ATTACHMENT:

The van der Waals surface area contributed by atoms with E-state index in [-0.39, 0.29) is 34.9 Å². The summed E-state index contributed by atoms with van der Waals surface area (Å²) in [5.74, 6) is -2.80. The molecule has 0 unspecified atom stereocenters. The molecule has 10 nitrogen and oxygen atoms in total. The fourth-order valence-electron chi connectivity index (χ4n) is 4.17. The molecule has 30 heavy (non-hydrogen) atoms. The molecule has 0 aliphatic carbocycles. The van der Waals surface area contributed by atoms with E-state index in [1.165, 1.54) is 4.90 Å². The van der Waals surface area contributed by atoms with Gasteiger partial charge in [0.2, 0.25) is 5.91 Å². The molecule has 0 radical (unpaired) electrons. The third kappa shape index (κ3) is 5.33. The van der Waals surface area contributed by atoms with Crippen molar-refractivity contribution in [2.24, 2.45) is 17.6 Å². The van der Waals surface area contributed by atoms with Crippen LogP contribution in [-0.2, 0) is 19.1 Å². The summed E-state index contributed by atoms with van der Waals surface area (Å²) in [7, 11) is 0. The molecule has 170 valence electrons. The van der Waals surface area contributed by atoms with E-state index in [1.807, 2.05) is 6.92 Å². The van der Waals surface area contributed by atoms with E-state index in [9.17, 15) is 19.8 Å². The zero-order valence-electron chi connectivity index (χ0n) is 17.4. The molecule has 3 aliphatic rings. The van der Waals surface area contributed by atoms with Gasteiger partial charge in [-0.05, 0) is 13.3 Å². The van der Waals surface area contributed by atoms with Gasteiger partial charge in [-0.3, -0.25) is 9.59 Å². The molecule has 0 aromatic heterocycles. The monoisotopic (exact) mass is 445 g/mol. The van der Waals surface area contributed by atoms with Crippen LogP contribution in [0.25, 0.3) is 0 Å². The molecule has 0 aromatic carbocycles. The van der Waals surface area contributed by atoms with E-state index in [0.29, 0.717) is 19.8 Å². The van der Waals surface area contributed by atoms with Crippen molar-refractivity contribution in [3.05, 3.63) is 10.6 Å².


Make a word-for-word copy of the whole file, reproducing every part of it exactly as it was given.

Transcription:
The van der Waals surface area contributed by atoms with E-state index in [-0.39, 0.29) is 34.9 Å². The summed E-state index contributed by atoms with van der Waals surface area (Å²) in [5.74, 6) is -2.80. The molecule has 0 unspecified atom stereocenters. The molecule has 10 nitrogen and oxygen atoms in total. The fourth-order valence-electron chi connectivity index (χ4n) is 4.17. The molecule has 30 heavy (non-hydrogen) atoms. The molecule has 0 aliphatic carbocycles. The van der Waals surface area contributed by atoms with E-state index in [1.165, 1.54) is 4.90 Å². The van der Waals surface area contributed by atoms with Gasteiger partial charge in [0.2, 0.25) is 5.91 Å². The molecule has 0 radical (unpaired) electrons. The third kappa shape index (κ3) is 5.33. The van der Waals surface area contributed by atoms with Crippen molar-refractivity contribution in [2.24, 2.45) is 17.6 Å². The van der Waals surface area contributed by atoms with Crippen LogP contribution in [-0.2, 0) is 19.1 Å². The summed E-state index contributed by atoms with van der Waals surface area (Å²) in [7, 11) is 0. The molecule has 170 valence electrons. The van der Waals surface area contributed by atoms with E-state index in [1.807, 2.05) is 6.92 Å². The van der Waals surface area contributed by atoms with E-state index in [9.17, 15) is 19.8 Å². The zero-order valence-electron chi connectivity index (χ0n) is 17.4. The molecule has 3 aliphatic rings. The van der Waals surface area contributed by atoms with Gasteiger partial charge in [-0.05, 0) is 13.3 Å². The van der Waals surface area contributed by atoms with Gasteiger partial charge in [-0.3, -0.25) is 9.59 Å². The molecule has 0 aromatic heterocycles. The monoisotopic (exact) mass is 445 g/mol. The van der Waals surface area contributed by atoms with Crippen LogP contribution in [0.25, 0.3) is 0 Å². The molecule has 0 aromatic carbocycles. The van der Waals surface area contributed by atoms with E-state index in [0.29, 0.717) is 19.8 Å². The van der Waals surface area contributed by atoms with Crippen molar-refractivity contribution in [3.05, 3.63) is 10.6 Å².